Sullivan, Foley and Lewis. The opinion of the court was delivered by Sullivan, S.j.a.d.
This is an action under R.R. 4:88-10 brought by the New Jersey State Hotel-Motel Association and its individual members to review the validity of Wage Order No. 3, governing employment in hotel and motel occupations, promulgated by the defendant Raymond F. Male, Commissioner, Department of Labor and Industry, State of New Jersey, on May 7, 1968 and effective November 6, 1968. The action also seeks to review the validity of certain interim administrative regulations which embodied the provisions of Wage Order No. 3 and which operated until the order became effective. The wage order and regulations fix a minimum wage rate with overtime provisions for employees in hotel and motel occupations, including employees under the age of 18 years, and also provide that cash wages shall not fall below a specified percentage (depending on the occupation) of the minimum wage rate per hour after allowances are made for gratuities, food and lodging.
It is unnecessary to review the history of minimum wage legislation in this State. Suffice it to note that the present law (New Jersey State Wage and Hour Law) provides for a minimum rate of pay and an overtime rate applicable to employers and employees in the State, with certain exceptions. In addition, the law empowers the Commissioner to issue a wage order establishing minimum fair wage rates for employees in a particular occupation or occupations. The law outlines the procedure to be followed before a wage order may be issued. This includes the appointment of a
wage board to make recommendations to the Commissioner. The Commissioner is empowered to issue interim administrative regulations to be operative until a wage order has been promulgated and becomes effective.
It is first contended by plaintiffs that since the wage board did not file its report within the time limitation set forth in the law (60 days of its organization), its attempted report was a nullity and the wage order and the administrative regulations based on the report must fail.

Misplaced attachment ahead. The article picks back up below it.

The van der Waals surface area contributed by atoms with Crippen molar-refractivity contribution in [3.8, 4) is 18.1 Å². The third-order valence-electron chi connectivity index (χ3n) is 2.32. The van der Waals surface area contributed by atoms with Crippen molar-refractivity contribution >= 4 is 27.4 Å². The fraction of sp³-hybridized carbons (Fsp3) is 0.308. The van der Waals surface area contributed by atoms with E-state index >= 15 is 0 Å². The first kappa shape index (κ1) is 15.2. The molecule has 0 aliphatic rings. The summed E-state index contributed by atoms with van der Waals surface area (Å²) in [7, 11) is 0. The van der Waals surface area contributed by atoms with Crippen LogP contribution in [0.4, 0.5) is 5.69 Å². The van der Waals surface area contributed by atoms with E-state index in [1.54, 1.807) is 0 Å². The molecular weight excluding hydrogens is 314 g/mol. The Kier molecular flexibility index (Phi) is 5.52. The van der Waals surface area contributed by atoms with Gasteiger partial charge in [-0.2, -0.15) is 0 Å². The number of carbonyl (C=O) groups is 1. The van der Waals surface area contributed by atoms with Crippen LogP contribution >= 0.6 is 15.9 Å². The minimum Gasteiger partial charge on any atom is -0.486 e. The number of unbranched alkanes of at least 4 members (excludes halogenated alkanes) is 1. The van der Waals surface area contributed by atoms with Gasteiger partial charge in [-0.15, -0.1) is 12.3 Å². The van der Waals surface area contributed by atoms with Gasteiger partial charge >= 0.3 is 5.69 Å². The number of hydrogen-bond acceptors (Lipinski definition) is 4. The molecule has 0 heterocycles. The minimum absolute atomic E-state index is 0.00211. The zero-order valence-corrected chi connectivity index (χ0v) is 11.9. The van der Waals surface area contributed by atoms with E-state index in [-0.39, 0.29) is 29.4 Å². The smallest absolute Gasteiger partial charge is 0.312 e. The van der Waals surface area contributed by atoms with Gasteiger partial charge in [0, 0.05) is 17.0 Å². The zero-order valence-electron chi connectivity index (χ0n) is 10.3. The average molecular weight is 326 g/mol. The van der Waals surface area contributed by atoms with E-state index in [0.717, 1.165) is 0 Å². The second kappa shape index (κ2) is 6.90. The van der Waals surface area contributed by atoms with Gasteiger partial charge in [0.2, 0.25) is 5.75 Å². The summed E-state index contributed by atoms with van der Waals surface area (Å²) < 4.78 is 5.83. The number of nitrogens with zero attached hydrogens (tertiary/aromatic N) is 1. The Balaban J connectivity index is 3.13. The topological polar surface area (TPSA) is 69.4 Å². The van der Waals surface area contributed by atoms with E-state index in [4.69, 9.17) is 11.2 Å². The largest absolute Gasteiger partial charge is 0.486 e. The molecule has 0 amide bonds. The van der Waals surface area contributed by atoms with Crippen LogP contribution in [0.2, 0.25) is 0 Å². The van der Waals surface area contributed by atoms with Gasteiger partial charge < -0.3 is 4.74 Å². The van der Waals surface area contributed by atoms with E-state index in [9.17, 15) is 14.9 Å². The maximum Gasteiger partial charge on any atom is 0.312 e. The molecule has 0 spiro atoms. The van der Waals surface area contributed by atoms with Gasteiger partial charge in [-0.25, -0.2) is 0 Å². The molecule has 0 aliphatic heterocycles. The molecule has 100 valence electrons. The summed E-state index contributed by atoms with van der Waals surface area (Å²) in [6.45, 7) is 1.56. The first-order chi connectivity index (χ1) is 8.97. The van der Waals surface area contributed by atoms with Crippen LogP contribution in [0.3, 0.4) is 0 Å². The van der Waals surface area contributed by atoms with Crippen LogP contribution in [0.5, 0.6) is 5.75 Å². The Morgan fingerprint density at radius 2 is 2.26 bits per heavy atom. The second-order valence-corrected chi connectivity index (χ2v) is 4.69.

It is also argued that the Commissioner was required by the law to approve or disapprove the wage board's report within ten days after the public hearing on the recommendations contained in the report, and that his failure to do so invalidates the wage order and the regulations.
We see no merit to these contentions. The time limitations provided in the law are clearly intended to be directory only and not jurisdictional. Cf. Howell Tp. v. Division of Tax Appeals, 99 N.J. Super. 11 (App. Div. 1968).
The omission of the wage board and the Commissioner (assuming the Commissioner was required to act on the report within ten days after the public hearing) to meet the time limitations did not invalidate their actions. The only sanction provided in the act for failure of the wage board to submit its report within 60 days of its organization is: "the commissioner may constitute a new wage board." N.J.S.A. 34:11-56 a 14. The Commissioner's jurisdiction over the subject matter is admitted. No prejudice is asserted to flow from the alleged delays. The law is social legislation designed to correct abuses in employment. It would be a miscarriage of justice to invalidate the Commissioner's efforts to remedy abuses in employment in hotel and motel occupations on technical grounds unrelated to the merits of the question.
Plaintiffs also argue that the Commissioner had no power to issue a wage order or regulations, providing for overtime pay to hotel employees, or extending coverage to persons under the age of 18, because the Legislature had
provided otherwise in the enabling law. We do not agree. Concededly, the provisions of the law establishing a minimum wage with overtime provisions, applicable generally throughout the State, contain certain exceptions. Thus, it is provided that the minimum wage rates "fixed in this section" shall not be applicable to (among others) persons under the age of 18. The law also provides that "the provisions of this section" for overtime pay shall not apply to (among others) hotel employees. N.J.S.A. 34:11-56 a 4. However, this does not circumscribe the Commissioner's power via a wage order and regulations to establish minimum fair wage rates covering employment in a particular occupation or occupations.
Under N.J.S.A. 34:11-56 a 13 the wage board may recommend the "establishment" of an overtime rate in the particular occupation for which the wage board was appointed. Since overtime is provided for under N.J.S.A. 34:11-56 a 4 as to all occupations, save those specifically excepted, manifestly a wage board recommendation for the "establishment" of an overtime rate would have ...